Suspension cultures of mouse L cells were irradiated with ultraviolet light at exposures of 40, 100, and <tex-math>$200\ {\rm ergs}/{\rm mm}^{2}$</tex-math>, which reduced the colony-forming ability of asynchronous cell populations to 95%, 70%, and 20% of the control value. The rate of DNA synthesis in irradiated cells was found to be temporarily depressed, but initiation of DNA synthesis as measured by entry of G1 phase cells to S phase was not inhibited. Cell populations irradiated in G1 or G2 phase showed no delay in their movement to S phase or to mitosis, respectively, but cell populations irridiated in S phase had a delay in their progression to G2 phase. Quantitative measurements showed that cell populations irradiated in late G1 or early S phase had a longer delay and a larger fraction of cells which failed to reach mitosis than cells irradiated in late S phase. The fraction of cells which failed to reach mitosis after irradiation was equal to the fraction of cells which lost their colony-forming ability, indicating that whether a cell would survive or not was determined in its first generation after UV irradiation.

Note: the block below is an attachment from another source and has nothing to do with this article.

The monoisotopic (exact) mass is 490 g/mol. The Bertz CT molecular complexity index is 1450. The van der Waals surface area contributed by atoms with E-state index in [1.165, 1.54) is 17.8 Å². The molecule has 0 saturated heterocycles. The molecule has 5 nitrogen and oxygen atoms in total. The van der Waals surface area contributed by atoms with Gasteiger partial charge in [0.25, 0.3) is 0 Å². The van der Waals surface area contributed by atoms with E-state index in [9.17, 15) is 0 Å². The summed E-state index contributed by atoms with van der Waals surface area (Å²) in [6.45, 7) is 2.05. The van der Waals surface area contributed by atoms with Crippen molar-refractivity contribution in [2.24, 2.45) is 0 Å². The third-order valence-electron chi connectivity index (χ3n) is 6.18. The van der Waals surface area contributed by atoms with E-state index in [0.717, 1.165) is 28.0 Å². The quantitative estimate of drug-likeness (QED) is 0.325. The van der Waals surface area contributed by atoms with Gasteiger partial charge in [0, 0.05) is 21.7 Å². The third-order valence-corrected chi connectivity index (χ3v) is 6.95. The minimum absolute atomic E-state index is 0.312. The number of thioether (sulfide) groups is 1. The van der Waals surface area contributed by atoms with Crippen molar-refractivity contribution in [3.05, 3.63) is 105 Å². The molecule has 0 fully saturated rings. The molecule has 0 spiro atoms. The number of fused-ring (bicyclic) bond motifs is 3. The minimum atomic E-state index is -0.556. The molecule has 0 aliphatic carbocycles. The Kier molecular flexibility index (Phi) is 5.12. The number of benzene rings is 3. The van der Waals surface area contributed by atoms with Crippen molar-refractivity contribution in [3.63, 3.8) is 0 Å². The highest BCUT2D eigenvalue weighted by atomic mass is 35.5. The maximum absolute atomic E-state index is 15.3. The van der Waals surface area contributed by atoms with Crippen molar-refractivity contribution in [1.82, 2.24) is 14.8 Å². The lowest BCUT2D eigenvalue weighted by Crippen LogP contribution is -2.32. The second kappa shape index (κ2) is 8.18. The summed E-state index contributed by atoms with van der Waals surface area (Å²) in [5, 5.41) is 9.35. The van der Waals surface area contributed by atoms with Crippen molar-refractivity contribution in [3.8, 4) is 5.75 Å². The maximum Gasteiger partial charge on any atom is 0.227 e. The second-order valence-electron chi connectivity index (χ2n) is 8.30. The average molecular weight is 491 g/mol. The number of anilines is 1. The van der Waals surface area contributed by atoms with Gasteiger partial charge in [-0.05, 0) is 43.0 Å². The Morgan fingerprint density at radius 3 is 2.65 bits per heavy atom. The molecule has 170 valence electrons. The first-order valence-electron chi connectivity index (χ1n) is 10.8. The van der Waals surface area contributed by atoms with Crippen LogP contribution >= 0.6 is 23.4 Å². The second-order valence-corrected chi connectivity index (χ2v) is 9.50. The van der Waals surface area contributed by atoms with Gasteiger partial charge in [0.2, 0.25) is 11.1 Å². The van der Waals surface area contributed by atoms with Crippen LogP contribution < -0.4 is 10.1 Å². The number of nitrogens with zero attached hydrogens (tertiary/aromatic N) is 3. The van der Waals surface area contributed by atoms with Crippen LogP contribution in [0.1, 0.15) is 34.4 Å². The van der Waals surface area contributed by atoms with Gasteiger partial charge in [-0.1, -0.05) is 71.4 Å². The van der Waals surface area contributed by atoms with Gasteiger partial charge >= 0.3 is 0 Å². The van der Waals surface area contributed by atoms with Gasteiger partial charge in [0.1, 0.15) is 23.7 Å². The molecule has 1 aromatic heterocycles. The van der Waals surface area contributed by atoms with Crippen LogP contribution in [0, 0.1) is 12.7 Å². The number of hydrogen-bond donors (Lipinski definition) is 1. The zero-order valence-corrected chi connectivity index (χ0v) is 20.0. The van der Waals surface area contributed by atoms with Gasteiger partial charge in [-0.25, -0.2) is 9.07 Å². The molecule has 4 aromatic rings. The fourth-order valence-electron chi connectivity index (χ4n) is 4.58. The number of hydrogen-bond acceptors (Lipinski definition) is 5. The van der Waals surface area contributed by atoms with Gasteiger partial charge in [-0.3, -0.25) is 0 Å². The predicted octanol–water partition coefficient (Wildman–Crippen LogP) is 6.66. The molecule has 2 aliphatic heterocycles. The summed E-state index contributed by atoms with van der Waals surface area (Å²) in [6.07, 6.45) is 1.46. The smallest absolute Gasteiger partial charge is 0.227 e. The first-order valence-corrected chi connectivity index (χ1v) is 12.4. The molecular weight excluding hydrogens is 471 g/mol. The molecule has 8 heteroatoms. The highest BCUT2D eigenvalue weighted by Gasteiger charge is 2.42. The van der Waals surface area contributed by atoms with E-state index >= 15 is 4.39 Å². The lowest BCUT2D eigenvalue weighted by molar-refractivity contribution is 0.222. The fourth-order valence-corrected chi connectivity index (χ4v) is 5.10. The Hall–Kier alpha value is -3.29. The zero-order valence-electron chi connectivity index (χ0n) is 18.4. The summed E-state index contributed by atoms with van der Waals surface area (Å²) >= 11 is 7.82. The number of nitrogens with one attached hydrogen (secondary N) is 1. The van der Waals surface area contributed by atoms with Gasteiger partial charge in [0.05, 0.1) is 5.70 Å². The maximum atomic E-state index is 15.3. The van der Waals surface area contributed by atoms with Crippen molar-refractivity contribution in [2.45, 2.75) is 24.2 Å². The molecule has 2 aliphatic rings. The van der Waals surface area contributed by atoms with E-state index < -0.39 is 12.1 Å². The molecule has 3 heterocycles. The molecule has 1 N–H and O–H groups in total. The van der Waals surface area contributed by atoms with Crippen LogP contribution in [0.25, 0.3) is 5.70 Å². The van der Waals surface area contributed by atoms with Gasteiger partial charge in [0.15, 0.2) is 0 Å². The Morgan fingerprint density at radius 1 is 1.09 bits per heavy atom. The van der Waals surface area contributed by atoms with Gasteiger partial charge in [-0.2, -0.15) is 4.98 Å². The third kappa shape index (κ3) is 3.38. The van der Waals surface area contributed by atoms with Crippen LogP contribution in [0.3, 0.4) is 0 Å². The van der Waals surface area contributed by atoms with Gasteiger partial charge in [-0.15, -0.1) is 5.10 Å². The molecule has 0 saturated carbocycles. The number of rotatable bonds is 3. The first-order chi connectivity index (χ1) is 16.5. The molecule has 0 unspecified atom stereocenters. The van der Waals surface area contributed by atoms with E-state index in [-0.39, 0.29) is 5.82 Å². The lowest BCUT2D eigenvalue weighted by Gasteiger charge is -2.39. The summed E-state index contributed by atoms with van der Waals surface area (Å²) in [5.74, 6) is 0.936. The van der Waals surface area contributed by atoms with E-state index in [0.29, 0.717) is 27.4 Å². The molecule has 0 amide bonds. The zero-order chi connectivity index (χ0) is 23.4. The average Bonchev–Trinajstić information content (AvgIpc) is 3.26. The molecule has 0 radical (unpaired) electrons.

This content is only available as a PDF.
You do not currently have access to this content.